Following the Situation Assessment, the design team continued public engagement through a series of three in-person workshops and companion online surveys to formulate the final draft Amended Master Plan and Schematic Design. Information presented to the public for review and comment at the three public workshops is as follows:

  1. Three alternative master plan amendment concepts, incorporating information provided as part of the community survey, and a menu of park elements for individuals to indicate how important each park elements is to you and your family.
  2. A Draft Amended Park Master Plan and two alternative concepts for Schematic Design, taking into consideration the project budget and priorities element from the previous workshop.
  3. A Final Draft Amended Master Plan and a Draft Schematic Design, based on input from the previous workshop and a child-focused workshop to understand the community’s desires for new play equipment.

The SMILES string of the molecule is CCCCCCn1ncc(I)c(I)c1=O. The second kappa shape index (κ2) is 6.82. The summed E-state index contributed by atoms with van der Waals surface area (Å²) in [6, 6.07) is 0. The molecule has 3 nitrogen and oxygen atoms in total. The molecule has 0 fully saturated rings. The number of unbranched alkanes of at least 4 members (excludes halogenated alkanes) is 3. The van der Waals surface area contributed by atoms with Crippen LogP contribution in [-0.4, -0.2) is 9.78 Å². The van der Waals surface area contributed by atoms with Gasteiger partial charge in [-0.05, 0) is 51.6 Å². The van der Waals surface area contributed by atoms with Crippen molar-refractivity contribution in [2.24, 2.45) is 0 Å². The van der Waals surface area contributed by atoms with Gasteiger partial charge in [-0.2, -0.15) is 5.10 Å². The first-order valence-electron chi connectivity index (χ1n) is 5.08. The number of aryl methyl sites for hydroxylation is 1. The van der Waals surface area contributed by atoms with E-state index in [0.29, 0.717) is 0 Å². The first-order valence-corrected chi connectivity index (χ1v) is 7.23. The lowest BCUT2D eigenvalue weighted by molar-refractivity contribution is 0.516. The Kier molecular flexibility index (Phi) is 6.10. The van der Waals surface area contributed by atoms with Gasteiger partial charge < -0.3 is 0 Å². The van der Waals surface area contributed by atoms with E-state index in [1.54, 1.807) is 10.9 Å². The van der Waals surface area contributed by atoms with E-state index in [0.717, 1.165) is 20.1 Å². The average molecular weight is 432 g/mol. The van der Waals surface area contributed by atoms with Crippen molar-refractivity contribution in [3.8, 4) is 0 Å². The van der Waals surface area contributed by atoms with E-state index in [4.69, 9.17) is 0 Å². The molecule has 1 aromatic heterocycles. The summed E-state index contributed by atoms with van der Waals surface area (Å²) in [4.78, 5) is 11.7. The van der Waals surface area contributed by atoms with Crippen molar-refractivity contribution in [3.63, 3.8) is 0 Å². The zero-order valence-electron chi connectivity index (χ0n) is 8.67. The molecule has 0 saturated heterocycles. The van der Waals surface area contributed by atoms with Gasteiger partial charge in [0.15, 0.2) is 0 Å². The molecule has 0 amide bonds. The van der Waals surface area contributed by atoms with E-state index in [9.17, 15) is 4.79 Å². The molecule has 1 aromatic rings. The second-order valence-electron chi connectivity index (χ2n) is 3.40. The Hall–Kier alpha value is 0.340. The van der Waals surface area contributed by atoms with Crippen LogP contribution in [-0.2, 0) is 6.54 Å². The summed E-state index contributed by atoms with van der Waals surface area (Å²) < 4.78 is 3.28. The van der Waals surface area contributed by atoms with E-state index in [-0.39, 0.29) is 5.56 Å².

The Parks, Recreation and Greenway Advisory Board took action at their July meeting to recommend City Council approve the draft Park Master Plan Amendment and Schematic Design. These items were presented at the June meeting of the Parks, Recreation and Greenway Advisory Board where public comment was received. The project team will present the Parks, Recreation and Greenway Advisory Board's recommendation to the City Council in August as part of the Parks, Recreation, and Greenway Advisory Board report.

$5.4 million from the 2014 Bond Referendum is available for the Baileywick Park master plan amendment and park improvements. $12 million was allocated through the 2014 Parks Bond Referendum for completion of the Baileywick Park project; however, on March 20, 2018, City Council work session City Council reallocated $6.6 million to supplement park projects in need of additional funding. Through thorough community engagement, it is clear that the draft amended master plan better serves the community today than the 1998 park master plan. The draft schematic design incorporates the highest priority needs and desires of the community within the allocated project budget.